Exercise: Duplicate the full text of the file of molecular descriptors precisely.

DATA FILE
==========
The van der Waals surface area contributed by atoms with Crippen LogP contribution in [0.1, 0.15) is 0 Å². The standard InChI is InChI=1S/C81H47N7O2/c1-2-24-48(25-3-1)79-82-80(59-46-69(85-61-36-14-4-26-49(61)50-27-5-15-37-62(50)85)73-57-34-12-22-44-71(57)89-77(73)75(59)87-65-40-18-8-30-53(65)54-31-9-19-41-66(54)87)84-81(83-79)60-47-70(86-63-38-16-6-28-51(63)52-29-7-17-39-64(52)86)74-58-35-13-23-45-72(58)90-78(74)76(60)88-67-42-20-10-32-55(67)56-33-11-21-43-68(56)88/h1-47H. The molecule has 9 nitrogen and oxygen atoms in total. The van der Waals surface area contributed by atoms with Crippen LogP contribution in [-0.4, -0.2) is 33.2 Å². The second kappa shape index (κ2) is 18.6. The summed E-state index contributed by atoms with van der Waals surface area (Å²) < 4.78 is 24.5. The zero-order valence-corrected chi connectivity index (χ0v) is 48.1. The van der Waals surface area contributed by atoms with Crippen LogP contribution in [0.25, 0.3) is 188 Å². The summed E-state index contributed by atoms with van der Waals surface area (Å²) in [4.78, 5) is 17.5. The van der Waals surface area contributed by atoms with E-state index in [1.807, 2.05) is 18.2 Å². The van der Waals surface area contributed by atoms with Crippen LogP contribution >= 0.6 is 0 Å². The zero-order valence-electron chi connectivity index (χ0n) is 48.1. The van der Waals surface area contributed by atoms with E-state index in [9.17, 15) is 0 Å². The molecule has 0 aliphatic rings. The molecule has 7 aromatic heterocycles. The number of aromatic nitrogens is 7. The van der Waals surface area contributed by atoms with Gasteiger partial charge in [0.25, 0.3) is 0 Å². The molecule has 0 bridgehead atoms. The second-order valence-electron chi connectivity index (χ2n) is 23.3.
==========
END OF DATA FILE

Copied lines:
The van der Waals surface area contributed by atoms with Crippen LogP contribution in [0.1, 0.15) is 0 Å². The standard InChI is InChI=1S/C81H47N7O2/c1-2-24-48(25-3-1)79-82-80(59-46-69(85-61-36-14-4-26-49(61)50-27-5-15-37-62(50)85)73-57-34-12-22-44-71(57)89-77(73)75(59)87-65-40-18-8-30-53(65)54-31-9-19-41-66(54)87)84-81(83-79)60-47-70(86-63-38-16-6-28-51(63)52-29-7-17-39-64(52)86)74-58-35-13-23-45-72(58)90-78(74)76(60)88-67-42-20-10-32-55(67)56-33-11-21-43-68(56)88/h1-47H. The molecule has 9 nitrogen and oxygen atoms in total. The van der Waals surface area contributed by atoms with Crippen LogP contribution in [-0.4, -0.2) is 33.2 Å². The second kappa shape index (κ2) is 18.6. The summed E-state index contributed by atoms with van der Waals surface area (Å²) < 4.78 is 24.5. The zero-order valence-corrected chi connectivity index (χ0v) is 48.1. The van der Waals surface area contributed by atoms with Crippen LogP contribution in [0.25, 0.3) is 188 Å². The summed E-state index contributed by atoms with van der Waals surface area (Å²) in [4.78, 5) is 17.5. The van der Waals surface area contributed by atoms with E-state index in [1.807, 2.05) is 18.2 Å². The van der Waals surface area contributed by atoms with Crippen LogP contribution >= 0.6 is 0 Å². The zero-order valence-electron chi connectivity index (χ0n) is 48.1. The van der Waals surface area contributed by atoms with E-state index in [9.17, 15) is 0 Å². The molecule has 0 aliphatic rings. The molecule has 7 aromatic heterocycles. The number of aromatic nitrogens is 7. The van der Waals surface area contributed by atoms with Gasteiger partial charge in [0.25, 0.3) is 0 Å². The molecule has 0 bridgehead atoms. The second-order valence-electron chi connectivity index (χ2n) is 23.3.